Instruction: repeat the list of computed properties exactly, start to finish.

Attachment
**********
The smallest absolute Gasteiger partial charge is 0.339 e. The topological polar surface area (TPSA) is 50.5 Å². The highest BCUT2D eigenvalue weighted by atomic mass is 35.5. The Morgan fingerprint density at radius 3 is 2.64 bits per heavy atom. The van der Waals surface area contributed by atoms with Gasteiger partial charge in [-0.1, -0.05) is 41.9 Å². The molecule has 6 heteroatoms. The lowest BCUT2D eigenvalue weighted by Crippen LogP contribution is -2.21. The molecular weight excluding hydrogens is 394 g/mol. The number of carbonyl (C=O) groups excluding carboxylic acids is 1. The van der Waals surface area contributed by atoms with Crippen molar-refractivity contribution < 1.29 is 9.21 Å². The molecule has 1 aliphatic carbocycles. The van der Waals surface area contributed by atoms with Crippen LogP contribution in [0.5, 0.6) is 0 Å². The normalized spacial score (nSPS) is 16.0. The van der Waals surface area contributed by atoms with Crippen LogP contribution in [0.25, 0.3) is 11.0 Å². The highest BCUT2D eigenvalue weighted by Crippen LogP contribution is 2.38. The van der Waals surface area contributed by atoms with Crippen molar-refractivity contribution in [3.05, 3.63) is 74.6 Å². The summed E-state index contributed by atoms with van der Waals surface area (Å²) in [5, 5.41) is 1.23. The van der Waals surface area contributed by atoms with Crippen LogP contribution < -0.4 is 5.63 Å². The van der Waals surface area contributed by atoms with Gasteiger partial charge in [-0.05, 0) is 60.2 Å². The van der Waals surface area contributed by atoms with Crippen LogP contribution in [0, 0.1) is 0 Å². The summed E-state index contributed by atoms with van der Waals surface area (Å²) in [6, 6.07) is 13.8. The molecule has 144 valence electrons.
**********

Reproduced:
The smallest absolute Gasteiger partial charge is 0.339 e. The topological polar surface area (TPSA) is 50.5 Å². The highest BCUT2D eigenvalue weighted by atomic mass is 35.5. The Morgan fingerprint density at radius 3 is 2.64 bits per heavy atom. The van der Waals surface area contributed by atoms with Gasteiger partial charge in [-0.1, -0.05) is 41.9 Å². The molecule has 6 heteroatoms. The lowest BCUT2D eigenvalue weighted by Crippen LogP contribution is -2.21. The molecular weight excluding hydrogens is 394 g/mol. The number of carbonyl (C=O) groups excluding carboxylic acids is 1. The van der Waals surface area contributed by atoms with Crippen molar-refractivity contribution < 1.29 is 9.21 Å². The molecule has 1 aliphatic carbocycles. The van der Waals surface area contributed by atoms with Crippen LogP contribution in [0.5, 0.6) is 0 Å². The normalized spacial score (nSPS) is 16.0. The van der Waals surface area contributed by atoms with Crippen LogP contribution in [0.25, 0.3) is 11.0 Å². The highest BCUT2D eigenvalue weighted by Crippen LogP contribution is 2.38. The van der Waals surface area contributed by atoms with Crippen molar-refractivity contribution in [3.05, 3.63) is 74.6 Å². The summed E-state index contributed by atoms with van der Waals surface area (Å²) in [5, 5.41) is 1.23. The van der Waals surface area contributed by atoms with Crippen LogP contribution < -0.4 is 5.63 Å². The van der Waals surface area contributed by atoms with Gasteiger partial charge in [-0.05, 0) is 60.2 Å². The van der Waals surface area contributed by atoms with Crippen LogP contribution in [0, 0.1) is 0 Å². The summed E-state index contributed by atoms with van der Waals surface area (Å²) in [6, 6.07) is 13.8. The molecule has 144 valence electrons.